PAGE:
Nila Sweeney
Food security is going to be an enormous social and economic issue throughout the world in the decades ahead. While we grapple with the horrors of famine and scarcity, there are also enormous investment opportunities.
In eras gone by, food has been unchartered investment territory for small investors, scared off by the sheer volatility of the markets, and a general lack of access.
However, several fund managers say we’ve entered a new era, with a multitude of investment opportunities opening up for those looking to invest a little, or a lot, to gain long term returns over the next 10 to 20 years.
Industry opinions
Joanna Davison, managing director of Colonial First State Global Asset Management says investing in soft commodities such as agriculture and food could be the answer for those wanting to get into the emerging markets of India and China, without the worries that resources and industry may be overvalued.
Davison points to the rising demand for food in line with population growth as evidence of investment opportunities. With 73 million new mouths to feed every year, she says production will have to rise by more than 70% to meet demand.
Additionally, analysts say the demand in existing markets will grow, with rising standards of living in some developing countries leading to greater demand for meat. With swaths of grain needed to support the meat markets, there are indeed solid investment opportunities to be found in food producers.
How to get involved
There are difficulties gaining exposure in some emerging markets due to the extent of private ownership and cooperatives, and as such going with an agribusiness fund can give you the exposure of investing in the entire process from seed to plate. You can choose from a listed investment company (LIC), or an exchange traded fund (ETF) or exchange traded commodity (ETC). Each has its own characteristics and inherent risks that you will need to understand.
This style of investment option is not solely based on the commodity, and gives you exposure to the entire agribusiness supply chain; farm land, crops and animals, fertilisers and chemicals, seeds, water and machinery.
Jonathan Blake, manager of Baring Global Agriculture, says when looking for a fund, it’s about the “three Fs”: food, feed and fuel, and with the long term pressure on agricultural products to step up to demand, the prices are “only going one way – up.”
The nitty-gritty

There are a range of funds listed on the ASX which have opened the door for private investors to gain exposure to food production and supply. Here are some to consider:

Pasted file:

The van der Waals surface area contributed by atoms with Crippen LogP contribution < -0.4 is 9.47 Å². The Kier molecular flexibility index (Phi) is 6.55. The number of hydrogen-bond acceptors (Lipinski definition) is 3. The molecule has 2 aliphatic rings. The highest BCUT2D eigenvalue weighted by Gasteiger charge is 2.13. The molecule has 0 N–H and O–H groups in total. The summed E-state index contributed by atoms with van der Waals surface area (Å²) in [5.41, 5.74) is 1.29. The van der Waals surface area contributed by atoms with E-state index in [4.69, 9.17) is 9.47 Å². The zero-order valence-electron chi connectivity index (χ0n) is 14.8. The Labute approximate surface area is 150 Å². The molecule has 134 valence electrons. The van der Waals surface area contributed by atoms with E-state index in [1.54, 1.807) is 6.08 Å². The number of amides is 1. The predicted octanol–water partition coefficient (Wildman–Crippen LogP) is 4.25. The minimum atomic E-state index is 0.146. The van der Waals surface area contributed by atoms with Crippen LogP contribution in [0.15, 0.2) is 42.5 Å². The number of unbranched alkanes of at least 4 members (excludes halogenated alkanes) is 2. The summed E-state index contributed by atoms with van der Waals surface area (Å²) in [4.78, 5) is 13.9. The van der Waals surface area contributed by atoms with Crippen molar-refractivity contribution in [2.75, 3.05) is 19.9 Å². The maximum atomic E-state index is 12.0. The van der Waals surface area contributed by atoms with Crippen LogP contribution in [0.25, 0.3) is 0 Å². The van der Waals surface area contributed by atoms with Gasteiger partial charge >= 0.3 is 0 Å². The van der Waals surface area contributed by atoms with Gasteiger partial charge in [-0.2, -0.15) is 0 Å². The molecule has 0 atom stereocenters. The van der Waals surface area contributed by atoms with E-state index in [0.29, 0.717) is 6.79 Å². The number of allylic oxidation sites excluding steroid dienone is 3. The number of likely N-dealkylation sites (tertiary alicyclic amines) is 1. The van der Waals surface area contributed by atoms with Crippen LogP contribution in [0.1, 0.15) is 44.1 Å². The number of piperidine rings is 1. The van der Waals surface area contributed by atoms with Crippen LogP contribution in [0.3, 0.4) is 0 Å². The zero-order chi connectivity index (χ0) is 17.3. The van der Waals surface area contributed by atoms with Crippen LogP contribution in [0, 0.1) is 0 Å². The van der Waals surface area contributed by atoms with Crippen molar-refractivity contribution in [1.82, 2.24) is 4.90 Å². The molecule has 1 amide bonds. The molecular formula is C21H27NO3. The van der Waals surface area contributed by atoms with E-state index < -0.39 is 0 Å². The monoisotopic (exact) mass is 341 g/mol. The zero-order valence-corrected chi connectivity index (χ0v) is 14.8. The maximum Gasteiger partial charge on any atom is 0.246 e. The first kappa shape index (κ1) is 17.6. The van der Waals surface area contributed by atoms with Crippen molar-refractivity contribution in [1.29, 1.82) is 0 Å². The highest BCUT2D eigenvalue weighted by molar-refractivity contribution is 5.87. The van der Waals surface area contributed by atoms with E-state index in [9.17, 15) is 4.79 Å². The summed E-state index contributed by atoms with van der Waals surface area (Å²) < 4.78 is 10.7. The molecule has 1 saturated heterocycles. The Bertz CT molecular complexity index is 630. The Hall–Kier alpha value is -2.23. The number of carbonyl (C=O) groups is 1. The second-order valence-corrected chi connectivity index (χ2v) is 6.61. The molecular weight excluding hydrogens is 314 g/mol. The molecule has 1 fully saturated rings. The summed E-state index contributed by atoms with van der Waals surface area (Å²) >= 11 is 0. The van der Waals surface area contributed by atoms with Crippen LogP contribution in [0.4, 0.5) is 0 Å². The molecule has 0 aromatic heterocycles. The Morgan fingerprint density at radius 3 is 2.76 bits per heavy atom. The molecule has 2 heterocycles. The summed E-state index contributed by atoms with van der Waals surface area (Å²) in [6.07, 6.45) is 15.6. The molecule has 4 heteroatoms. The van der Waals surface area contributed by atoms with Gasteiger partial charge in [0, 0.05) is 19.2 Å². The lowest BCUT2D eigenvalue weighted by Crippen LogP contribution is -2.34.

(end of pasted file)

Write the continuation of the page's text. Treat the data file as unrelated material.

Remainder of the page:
• Deutsche Bank’s DWS Global Equity Agribusiness Fund – invests in listed companies across the supply chain. The fund seeks to fully hedge the currency exposure back into Australian dollars.
  • Colonial First State Commodity Share Fund- invests globally in companies involved in the entire production process.
  • Merricks Capital- runs a soft commodities fund which invests in food and agricultural- related shares, futures and options.
  • Offering a wider field, Credit Suisse has its Enhanced Commodity Fund. This fund taps into agriculture whilst including exposure to precious metals, natural gas and petroleum.
A word of warning
Unlike gold and other precious materials, the spot price of agricultural products cannot be as closely monitored. As such, ETCs are usually based on commodities futures’, meaning the position closes a few months ahead of real time.
In Queensland and Victoria this year, many Australian shoppers saw empty shelves for the first time in their lives. Widespread flooding meant both severe crop damage, and lack of access from other states and overseas imports.
Remember that agricultural commodities fall into the volatile asset class, and as with any investment, the market is subject to significant falls. Experts generally recommend commodities should only make up a limited percentage of an investor’s portfolio.
The upshot?

If you’re for the case of agriculture as the next big thing in investments, (and prepared to ride the rollercoaster of potential risks) the most practical method may be to invest in an agricultural fund. Offering diversity of exposures, funds tend to have more capacity to manage the volatile nature of commodities.

 

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